After months of campaigning, the parents were granted an audience with the First Minister in March 2015. One year on, there has still been no public announcement about the fate of St Joseph’s.
It hardly inspires confidence about Sturgeon’s willingness to embrace schools reform on the scale touted by the Chancellor. Which is a pity because nowhere is it written that schoolchildren in England must receive a better education than schoolchildren in Scotland.
The SNP enjoys unparalleled popularity and Nicola Sturgeon more power than any First Minister who went before her. Education is one area where she could choose to use her position of strength to sweep aside the “aye been” attitude endemic in Scottish public policymaking and bring about radical changes.
Like the Chancellor, she could put parents and pupils before special interests and give children in Scotland the chance of a better education, one that equips them to compete in an increasingly global labour market.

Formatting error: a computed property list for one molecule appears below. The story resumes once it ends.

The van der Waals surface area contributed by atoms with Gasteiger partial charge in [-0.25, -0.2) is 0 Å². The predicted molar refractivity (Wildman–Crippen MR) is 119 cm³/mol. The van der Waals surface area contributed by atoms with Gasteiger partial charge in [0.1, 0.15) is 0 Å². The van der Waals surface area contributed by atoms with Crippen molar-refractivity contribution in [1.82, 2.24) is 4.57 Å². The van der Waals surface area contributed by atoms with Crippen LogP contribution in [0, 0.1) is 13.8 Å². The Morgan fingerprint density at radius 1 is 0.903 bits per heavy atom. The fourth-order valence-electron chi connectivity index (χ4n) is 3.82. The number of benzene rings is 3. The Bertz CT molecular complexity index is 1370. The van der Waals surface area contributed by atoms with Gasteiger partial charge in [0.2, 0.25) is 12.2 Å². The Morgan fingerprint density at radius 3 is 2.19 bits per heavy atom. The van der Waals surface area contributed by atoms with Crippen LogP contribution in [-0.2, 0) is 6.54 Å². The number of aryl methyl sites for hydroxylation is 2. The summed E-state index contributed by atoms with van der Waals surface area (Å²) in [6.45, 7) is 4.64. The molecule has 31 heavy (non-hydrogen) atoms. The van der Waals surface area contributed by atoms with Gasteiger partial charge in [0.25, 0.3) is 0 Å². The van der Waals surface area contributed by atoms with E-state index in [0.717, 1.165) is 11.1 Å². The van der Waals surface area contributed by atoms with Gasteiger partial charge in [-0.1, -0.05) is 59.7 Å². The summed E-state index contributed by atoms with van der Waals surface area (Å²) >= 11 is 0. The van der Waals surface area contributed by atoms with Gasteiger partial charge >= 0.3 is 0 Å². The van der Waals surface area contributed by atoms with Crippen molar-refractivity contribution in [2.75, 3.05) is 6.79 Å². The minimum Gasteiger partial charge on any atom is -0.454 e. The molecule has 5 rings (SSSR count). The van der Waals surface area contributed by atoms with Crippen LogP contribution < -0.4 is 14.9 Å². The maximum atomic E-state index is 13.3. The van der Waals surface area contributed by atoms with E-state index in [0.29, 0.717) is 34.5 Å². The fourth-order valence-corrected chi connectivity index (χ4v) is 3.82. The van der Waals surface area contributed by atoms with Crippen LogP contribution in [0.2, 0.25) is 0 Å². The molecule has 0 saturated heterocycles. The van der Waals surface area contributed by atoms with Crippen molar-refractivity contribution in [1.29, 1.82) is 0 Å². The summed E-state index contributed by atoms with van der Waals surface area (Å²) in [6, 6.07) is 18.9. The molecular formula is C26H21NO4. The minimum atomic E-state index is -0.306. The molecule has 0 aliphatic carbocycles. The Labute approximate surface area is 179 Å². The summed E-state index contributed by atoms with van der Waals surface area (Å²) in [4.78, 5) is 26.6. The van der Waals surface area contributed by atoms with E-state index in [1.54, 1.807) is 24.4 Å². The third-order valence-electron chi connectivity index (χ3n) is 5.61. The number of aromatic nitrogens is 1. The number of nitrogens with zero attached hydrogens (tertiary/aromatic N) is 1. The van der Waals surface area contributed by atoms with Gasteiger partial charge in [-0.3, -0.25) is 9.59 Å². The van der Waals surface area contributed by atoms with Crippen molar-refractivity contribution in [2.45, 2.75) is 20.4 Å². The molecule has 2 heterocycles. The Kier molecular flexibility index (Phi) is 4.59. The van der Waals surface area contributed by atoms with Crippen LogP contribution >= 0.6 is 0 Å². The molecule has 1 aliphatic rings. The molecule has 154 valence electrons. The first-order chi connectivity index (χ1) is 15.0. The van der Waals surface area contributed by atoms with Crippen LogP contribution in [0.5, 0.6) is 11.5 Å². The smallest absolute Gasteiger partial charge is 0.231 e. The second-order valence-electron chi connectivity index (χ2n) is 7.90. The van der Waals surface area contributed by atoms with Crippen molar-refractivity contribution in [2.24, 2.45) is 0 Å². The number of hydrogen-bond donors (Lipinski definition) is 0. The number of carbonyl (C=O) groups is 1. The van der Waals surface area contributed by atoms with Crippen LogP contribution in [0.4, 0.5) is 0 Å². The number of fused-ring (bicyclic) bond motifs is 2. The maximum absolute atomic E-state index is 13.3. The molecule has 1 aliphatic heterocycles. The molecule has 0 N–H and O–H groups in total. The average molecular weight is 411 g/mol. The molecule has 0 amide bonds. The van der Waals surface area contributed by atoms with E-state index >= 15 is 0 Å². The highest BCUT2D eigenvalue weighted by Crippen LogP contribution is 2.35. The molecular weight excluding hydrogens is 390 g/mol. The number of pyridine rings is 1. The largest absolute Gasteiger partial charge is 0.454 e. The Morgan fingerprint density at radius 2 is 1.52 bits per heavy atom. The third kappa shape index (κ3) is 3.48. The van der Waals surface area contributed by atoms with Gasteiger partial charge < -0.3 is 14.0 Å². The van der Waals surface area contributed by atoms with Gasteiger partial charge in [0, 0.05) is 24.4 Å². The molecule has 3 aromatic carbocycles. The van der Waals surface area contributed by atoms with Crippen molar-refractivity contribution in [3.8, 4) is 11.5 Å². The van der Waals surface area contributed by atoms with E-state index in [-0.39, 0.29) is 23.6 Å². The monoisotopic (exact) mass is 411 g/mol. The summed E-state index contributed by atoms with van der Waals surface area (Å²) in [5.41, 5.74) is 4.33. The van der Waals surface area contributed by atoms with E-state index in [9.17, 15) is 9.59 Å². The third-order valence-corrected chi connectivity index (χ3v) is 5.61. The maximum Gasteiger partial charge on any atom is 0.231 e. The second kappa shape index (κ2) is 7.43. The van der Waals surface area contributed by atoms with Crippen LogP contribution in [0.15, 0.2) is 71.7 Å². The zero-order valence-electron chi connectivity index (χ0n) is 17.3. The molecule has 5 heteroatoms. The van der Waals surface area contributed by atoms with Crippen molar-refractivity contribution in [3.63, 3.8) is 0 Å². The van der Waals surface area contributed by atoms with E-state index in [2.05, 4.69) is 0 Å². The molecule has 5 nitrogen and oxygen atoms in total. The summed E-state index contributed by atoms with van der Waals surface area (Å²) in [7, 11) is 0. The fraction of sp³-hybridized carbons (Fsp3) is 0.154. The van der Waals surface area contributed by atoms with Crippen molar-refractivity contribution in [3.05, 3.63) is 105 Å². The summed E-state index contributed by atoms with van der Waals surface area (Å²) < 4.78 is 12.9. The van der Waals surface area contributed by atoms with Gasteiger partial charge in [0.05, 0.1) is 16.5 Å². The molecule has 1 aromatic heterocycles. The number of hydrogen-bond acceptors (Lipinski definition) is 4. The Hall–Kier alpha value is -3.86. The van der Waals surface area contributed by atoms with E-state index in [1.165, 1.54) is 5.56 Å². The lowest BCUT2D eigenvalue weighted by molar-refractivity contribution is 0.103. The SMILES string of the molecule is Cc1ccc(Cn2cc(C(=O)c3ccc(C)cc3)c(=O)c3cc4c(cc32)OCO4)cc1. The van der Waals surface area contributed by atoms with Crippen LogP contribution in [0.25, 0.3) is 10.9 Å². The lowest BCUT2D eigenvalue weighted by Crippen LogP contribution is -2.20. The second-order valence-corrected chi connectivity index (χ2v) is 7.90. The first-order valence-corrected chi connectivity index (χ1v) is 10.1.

She could allow us to say once again, and honestly this time, that a Scottish education is the envy of the world.
Or she could continue the Salmond leadership model of populism and triangulation, opting to walk cautiously and avoid hard decisions to hasten the coming of independence.
The decision lies with the First Minister. It’s her political capital. She’s built it up. It’s up to her how she spends it, or if she ever does. But if she doesn’t, and even if she eventually achieves independence, she should bear in mind that poll ratings are fleeting but legacies linger on.
And what a legacy: The First Minister who was less radical on education than George Osborne.
All the foam fingers and selfies in the world can’t make up for that.